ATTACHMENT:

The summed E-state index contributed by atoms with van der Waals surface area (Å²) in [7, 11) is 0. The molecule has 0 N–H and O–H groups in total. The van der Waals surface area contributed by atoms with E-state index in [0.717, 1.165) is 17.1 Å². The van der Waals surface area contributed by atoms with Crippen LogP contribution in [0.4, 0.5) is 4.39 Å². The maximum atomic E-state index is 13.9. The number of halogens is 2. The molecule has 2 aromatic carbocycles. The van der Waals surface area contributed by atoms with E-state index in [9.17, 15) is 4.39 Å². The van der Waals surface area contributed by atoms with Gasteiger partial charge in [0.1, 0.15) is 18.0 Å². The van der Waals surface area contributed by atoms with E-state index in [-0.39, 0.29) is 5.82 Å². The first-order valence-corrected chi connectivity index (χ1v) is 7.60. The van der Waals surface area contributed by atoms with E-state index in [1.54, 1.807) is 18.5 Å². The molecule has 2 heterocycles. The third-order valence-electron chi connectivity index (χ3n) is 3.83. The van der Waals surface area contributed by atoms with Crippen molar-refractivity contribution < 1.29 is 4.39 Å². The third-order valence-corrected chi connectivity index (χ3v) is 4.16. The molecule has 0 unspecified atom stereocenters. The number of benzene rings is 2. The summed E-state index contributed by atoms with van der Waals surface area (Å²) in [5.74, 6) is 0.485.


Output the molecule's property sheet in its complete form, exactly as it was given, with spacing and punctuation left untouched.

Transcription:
The summed E-state index contributed by atoms with van der Waals surface area (Å²) in [7, 11) is 0. The molecule has 0 N–H and O–H groups in total. The van der Waals surface area contributed by atoms with E-state index in [0.717, 1.165) is 17.1 Å². The van der Waals surface area contributed by atoms with Crippen LogP contribution in [0.4, 0.5) is 4.39 Å². The maximum atomic E-state index is 13.9. The number of halogens is 2. The molecule has 2 aromatic carbocycles. The van der Waals surface area contributed by atoms with E-state index in [9.17, 15) is 4.39 Å². The van der Waals surface area contributed by atoms with Gasteiger partial charge in [0.1, 0.15) is 18.0 Å². The van der Waals surface area contributed by atoms with E-state index in [-0.39, 0.29) is 5.82 Å². The first-order valence-corrected chi connectivity index (χ1v) is 7.60. The van der Waals surface area contributed by atoms with E-state index in [1.54, 1.807) is 18.5 Å². The molecule has 2 heterocycles. The third-order valence-electron chi connectivity index (χ3n) is 3.83. The van der Waals surface area contributed by atoms with Crippen molar-refractivity contribution < 1.29 is 4.39 Å². The third-order valence-corrected chi connectivity index (χ3v) is 4.16. The molecule has 0 unspecified atom stereocenters. The number of benzene rings is 2. The summed E-state index contributed by atoms with van der Waals surface area (Å²) in [5.74, 6) is 0.485.